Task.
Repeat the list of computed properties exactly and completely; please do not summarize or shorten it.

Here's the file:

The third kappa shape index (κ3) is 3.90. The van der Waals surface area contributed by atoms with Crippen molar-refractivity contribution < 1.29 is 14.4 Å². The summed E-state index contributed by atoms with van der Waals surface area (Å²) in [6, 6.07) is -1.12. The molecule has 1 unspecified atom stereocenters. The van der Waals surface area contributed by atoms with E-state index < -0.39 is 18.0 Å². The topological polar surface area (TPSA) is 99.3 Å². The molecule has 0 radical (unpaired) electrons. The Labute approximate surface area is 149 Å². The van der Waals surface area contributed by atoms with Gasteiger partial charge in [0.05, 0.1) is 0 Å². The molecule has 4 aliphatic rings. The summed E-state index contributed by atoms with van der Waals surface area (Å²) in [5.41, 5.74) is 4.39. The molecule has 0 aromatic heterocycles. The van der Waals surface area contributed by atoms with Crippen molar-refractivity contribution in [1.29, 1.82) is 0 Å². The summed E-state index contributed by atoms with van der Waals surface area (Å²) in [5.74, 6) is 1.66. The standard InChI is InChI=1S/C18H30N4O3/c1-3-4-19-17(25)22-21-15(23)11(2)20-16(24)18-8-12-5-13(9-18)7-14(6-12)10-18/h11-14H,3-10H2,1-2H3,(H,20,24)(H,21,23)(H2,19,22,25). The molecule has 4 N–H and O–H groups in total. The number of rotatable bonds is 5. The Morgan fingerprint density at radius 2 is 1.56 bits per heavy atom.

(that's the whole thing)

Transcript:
The third kappa shape index (κ3) is 3.90. The van der Waals surface area contributed by atoms with Crippen molar-refractivity contribution < 1.29 is 14.4 Å². The summed E-state index contributed by atoms with van der Waals surface area (Å²) in [6, 6.07) is -1.12. The molecule has 1 unspecified atom stereocenters. The van der Waals surface area contributed by atoms with E-state index < -0.39 is 18.0 Å². The topological polar surface area (TPSA) is 99.3 Å². The molecule has 0 radical (unpaired) electrons. The Labute approximate surface area is 149 Å². The van der Waals surface area contributed by atoms with Gasteiger partial charge in [0.05, 0.1) is 0 Å². The molecule has 4 aliphatic rings. The summed E-state index contributed by atoms with van der Waals surface area (Å²) in [5.41, 5.74) is 4.39. The molecule has 0 aromatic heterocycles. The van der Waals surface area contributed by atoms with Crippen molar-refractivity contribution in [1.29, 1.82) is 0 Å². The summed E-state index contributed by atoms with van der Waals surface area (Å²) in [5.74, 6) is 1.66. The standard InChI is InChI=1S/C18H30N4O3/c1-3-4-19-17(25)22-21-15(23)11(2)20-16(24)18-8-12-5-13(9-18)7-14(6-12)10-18/h11-14H,3-10H2,1-2H3,(H,20,24)(H,21,23)(H2,19,22,25). The molecule has 4 N–H and O–H groups in total. The number of rotatable bonds is 5. The Morgan fingerprint density at radius 2 is 1.56 bits per heavy atom.